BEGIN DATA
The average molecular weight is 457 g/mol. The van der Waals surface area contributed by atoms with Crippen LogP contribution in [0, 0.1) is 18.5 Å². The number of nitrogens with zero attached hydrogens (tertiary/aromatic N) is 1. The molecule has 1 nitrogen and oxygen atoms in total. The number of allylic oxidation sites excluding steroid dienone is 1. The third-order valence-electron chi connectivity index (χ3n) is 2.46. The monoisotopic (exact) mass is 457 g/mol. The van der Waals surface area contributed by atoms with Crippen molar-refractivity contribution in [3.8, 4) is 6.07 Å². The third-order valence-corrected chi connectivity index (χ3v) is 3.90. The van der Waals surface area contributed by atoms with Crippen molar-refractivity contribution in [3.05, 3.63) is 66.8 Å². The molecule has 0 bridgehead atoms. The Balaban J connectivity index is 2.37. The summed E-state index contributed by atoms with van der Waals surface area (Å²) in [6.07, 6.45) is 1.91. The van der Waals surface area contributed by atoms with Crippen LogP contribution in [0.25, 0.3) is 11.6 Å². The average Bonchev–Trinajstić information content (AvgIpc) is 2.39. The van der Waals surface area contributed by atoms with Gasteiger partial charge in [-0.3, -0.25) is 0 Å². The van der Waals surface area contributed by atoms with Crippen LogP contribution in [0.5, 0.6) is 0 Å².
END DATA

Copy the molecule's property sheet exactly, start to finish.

The average molecular weight is 457 g/mol. The van der Waals surface area contributed by atoms with Crippen LogP contribution in [0, 0.1) is 18.5 Å². The number of nitrogens with zero attached hydrogens (tertiary/aromatic N) is 1. The molecule has 1 nitrogen and oxygen atoms in total. The number of allylic oxidation sites excluding steroid dienone is 1. The third-order valence-electron chi connectivity index (χ3n) is 2.46. The monoisotopic (exact) mass is 457 g/mol. The van der Waals surface area contributed by atoms with Crippen molar-refractivity contribution in [3.8, 4) is 6.07 Å². The third-order valence-corrected chi connectivity index (χ3v) is 3.90. The van der Waals surface area contributed by atoms with Crippen molar-refractivity contribution in [3.05, 3.63) is 66.8 Å². The molecule has 0 bridgehead atoms. The Balaban J connectivity index is 2.37. The summed E-state index contributed by atoms with van der Waals surface area (Å²) in [6.07, 6.45) is 1.91. The van der Waals surface area contributed by atoms with Crippen LogP contribution in [0.25, 0.3) is 11.6 Å². The average Bonchev–Trinajstić information content (AvgIpc) is 2.39. The van der Waals surface area contributed by atoms with Gasteiger partial charge in [-0.3, -0.25) is 0 Å². The van der Waals surface area contributed by atoms with Crippen LogP contribution in [0.5, 0.6) is 0 Å².